Where’s DC’s snow? Blame La Nina

Almost two months into winter and still only trivial snow is in the forecast. Without the first inch of snow accumulation just yet, some D.C.-area residents may be wondering what is causing this pattern shift.

Blame it on La Nina.

The National Weather Service said a La Nina refers to “persistent colder-than-normal (0.5°C or greater) sea surface temperature (SST) anomalies across the central and eastern equatorial Pacific.”

La Nina is historically not favorable for snowfall in the D.C. region. The cooling of the equatorial Pacific shifts jet stream patterns across the globe and typically enhances the Pacific jet stream. This punishes the West with wintry weather but floods much of the country with warmer temperatures.

This year is the third La Nina winter in a row in the D.C. region. An early January snow last year helped push snowfall totals in the second of three consecutive winters to 13.2 inches, which is still shy of D.C.’s annual average of 13.7 inches.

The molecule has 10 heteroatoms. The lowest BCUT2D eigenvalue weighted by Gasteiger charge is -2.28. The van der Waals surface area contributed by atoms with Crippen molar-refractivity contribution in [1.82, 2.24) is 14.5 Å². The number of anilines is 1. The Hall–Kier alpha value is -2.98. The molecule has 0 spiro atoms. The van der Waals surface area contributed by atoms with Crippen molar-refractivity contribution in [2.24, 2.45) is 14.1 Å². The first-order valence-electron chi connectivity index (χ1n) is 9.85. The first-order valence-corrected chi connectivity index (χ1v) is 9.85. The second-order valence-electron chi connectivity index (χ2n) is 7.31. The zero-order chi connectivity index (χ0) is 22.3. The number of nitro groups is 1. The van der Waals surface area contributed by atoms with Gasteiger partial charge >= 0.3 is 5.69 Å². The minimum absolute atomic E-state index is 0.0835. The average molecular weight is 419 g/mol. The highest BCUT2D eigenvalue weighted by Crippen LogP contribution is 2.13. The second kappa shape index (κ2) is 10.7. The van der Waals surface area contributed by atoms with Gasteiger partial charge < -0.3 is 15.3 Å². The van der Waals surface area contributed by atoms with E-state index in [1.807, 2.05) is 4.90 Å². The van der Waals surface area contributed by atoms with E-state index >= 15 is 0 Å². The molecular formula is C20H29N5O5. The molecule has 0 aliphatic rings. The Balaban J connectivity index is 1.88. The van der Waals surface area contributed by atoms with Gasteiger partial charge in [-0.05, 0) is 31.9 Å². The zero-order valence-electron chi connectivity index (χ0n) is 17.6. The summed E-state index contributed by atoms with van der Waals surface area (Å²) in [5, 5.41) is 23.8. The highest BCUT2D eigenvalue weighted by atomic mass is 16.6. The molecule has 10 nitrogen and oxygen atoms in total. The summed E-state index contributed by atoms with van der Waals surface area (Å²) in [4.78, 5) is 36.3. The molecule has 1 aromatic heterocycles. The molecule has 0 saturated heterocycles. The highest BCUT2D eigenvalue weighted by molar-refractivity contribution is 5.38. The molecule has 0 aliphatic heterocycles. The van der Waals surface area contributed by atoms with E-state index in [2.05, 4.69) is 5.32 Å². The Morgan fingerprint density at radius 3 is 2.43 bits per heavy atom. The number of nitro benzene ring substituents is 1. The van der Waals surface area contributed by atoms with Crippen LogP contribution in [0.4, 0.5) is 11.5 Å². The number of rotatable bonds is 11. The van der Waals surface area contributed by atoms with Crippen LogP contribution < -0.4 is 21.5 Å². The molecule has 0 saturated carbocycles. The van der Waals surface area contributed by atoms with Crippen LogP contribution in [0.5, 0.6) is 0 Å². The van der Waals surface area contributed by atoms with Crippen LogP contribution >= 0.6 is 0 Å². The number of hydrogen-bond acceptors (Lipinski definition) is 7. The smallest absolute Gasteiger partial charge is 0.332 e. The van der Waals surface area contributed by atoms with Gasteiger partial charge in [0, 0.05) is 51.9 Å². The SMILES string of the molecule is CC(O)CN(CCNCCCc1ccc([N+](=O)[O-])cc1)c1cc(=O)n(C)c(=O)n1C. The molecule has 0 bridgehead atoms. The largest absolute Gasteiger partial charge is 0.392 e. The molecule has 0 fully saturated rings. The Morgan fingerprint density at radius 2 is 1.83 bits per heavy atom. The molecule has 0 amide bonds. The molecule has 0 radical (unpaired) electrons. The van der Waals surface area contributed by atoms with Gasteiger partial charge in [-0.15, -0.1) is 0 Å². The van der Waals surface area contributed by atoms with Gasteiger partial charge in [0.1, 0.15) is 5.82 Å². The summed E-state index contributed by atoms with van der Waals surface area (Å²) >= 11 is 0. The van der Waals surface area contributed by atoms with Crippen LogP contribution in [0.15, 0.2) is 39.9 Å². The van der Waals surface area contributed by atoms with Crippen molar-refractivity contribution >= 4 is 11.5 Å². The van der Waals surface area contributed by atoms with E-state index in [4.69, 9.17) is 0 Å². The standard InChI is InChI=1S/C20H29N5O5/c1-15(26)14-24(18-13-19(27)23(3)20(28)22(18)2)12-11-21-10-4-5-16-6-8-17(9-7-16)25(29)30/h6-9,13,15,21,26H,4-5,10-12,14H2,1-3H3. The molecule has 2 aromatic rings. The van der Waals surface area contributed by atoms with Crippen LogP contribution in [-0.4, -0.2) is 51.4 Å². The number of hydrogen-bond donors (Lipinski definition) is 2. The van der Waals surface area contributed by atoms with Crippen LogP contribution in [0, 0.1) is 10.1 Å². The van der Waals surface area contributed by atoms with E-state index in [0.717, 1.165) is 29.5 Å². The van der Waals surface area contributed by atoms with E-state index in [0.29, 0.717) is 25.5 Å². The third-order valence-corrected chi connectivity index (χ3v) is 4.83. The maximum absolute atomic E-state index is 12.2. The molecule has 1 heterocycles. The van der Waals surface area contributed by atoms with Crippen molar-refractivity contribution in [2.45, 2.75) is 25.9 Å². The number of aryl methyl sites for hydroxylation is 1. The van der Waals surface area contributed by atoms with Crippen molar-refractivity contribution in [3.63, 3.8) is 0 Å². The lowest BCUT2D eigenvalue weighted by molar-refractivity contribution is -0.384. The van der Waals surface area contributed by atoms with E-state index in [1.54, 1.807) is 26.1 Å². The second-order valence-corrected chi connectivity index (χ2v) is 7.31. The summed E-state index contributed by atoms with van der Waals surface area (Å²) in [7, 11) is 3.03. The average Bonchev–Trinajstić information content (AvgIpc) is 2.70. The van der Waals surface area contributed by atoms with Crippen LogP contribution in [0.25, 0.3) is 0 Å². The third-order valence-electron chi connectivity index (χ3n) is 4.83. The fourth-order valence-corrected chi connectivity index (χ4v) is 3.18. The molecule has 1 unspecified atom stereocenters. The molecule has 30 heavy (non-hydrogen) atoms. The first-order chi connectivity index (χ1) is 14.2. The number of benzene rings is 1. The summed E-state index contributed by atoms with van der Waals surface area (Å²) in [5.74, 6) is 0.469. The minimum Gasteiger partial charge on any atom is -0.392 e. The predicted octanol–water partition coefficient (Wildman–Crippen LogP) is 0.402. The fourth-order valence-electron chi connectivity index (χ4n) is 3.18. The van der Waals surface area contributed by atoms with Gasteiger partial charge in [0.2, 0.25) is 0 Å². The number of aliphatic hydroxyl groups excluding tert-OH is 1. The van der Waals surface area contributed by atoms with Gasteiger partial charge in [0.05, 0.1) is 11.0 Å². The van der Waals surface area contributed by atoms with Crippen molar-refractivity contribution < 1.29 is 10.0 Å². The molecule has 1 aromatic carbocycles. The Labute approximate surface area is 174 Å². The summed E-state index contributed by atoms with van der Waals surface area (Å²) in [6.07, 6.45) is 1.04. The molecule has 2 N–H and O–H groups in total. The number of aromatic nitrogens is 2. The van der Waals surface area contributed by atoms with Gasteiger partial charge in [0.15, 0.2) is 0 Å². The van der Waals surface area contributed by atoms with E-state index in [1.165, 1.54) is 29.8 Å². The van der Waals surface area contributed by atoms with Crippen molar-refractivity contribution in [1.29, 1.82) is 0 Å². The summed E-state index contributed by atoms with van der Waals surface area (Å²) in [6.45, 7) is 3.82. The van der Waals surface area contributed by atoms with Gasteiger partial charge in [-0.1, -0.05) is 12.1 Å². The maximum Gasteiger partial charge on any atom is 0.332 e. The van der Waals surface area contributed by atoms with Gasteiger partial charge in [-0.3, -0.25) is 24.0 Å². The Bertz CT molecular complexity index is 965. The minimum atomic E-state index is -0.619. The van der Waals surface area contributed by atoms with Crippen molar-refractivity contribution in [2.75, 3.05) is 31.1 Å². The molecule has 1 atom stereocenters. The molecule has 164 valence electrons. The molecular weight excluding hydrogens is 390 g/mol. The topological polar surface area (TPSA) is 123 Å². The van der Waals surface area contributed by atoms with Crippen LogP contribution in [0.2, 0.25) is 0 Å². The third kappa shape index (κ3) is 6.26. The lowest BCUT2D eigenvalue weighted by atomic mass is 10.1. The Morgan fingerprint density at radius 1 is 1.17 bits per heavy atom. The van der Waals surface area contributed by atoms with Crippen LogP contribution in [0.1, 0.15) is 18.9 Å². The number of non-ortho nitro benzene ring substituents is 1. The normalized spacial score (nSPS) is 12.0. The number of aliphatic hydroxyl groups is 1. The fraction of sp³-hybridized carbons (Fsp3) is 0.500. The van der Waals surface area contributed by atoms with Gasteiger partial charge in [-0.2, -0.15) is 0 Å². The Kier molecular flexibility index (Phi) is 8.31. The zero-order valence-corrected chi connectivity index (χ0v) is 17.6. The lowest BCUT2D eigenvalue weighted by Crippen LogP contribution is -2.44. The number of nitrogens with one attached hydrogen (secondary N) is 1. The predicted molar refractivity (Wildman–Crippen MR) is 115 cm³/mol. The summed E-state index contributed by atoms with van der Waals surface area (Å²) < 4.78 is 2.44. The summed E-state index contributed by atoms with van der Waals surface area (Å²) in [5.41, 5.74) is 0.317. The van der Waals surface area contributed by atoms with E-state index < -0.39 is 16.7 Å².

The first in our three consecutive La Nina winters in 2020-21 only produced 5.4 inches of snow for the season.

A notorious high pressure ridge sitting off the Southeast coast during La Nina winters sends the storm track west of the D.C. area. This allows a milder southeast wind flow ahead of Pacific storms, allowing precipitation to be rain instead of snow.

The only La Nina winter that sticks out like a sore thumb is 1995-96 winter, which produced the historic Blizzard of 1996. D.C. ended up with 46 inches of snow, which tied as the second largest seasonal snowfall in the nation’s capital.

When looking at data from the past five winters, the first inch of snow is trending later in the season. In recent years, especially during the recent La Nina winters, it has been occurring in January.

Date of D.C.’s first inch of snow over the last five winters, the season total for those winters and rankings. (Courtesy NOAA and the NWS in Sterling, Va.)

Looking ahead, Wednesday offers the only chance for snow to kick off the next system. But the first inch of snow will not fall before precipitation changes to rain.

Thereafter, the La Nina influence will keep D.C. on the soggy side rather than the snowy side of weather systems going into the first half of February.

Chad Merrill

Chad Merrill is a meteorologist and digital weather content producer for WTOP. Prior to joining WTOP, Chad was a meteorologist in the private industry and television. He loves to share his passion with listeners and readers and is eager to hear from anyone who has any weather questions!

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